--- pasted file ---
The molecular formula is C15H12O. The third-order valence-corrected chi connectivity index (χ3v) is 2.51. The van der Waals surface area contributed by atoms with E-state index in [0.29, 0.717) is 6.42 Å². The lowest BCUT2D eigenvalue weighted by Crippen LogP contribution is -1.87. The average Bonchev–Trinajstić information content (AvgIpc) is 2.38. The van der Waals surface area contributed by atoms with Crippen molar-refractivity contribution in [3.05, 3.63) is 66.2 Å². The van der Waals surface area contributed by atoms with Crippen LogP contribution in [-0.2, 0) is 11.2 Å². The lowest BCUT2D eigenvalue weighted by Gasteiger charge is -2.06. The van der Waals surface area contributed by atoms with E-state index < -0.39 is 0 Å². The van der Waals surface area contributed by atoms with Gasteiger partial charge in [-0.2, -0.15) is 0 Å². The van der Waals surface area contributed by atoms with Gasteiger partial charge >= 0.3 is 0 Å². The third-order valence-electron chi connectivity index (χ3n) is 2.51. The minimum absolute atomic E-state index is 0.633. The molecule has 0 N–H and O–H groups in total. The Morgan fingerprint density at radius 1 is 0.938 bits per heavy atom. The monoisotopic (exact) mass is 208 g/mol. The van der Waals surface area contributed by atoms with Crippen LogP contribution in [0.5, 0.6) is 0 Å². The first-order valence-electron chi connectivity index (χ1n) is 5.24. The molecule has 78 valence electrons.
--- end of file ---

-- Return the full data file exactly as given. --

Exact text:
The molecular formula is C15H12O. The third-order valence-corrected chi connectivity index (χ3v) is 2.51. The van der Waals surface area contributed by atoms with E-state index in [0.29, 0.717) is 6.42 Å². The lowest BCUT2D eigenvalue weighted by Crippen LogP contribution is -1.87. The average Bonchev–Trinajstić information content (AvgIpc) is 2.38. The van der Waals surface area contributed by atoms with Crippen molar-refractivity contribution in [3.05, 3.63) is 66.2 Å². The van der Waals surface area contributed by atoms with Crippen LogP contribution in [-0.2, 0) is 11.2 Å². The lowest BCUT2D eigenvalue weighted by Gasteiger charge is -2.06. The van der Waals surface area contributed by atoms with E-state index < -0.39 is 0 Å². The van der Waals surface area contributed by atoms with Gasteiger partial charge in [-0.2, -0.15) is 0 Å². The van der Waals surface area contributed by atoms with Gasteiger partial charge >= 0.3 is 0 Å². The third-order valence-electron chi connectivity index (χ3n) is 2.51. The minimum absolute atomic E-state index is 0.633. The molecule has 0 N–H and O–H groups in total. The Morgan fingerprint density at radius 1 is 0.938 bits per heavy atom. The monoisotopic (exact) mass is 208 g/mol. The van der Waals surface area contributed by atoms with Crippen LogP contribution in [0.5, 0.6) is 0 Å². The first-order valence-electron chi connectivity index (χ1n) is 5.24. The molecule has 78 valence electrons.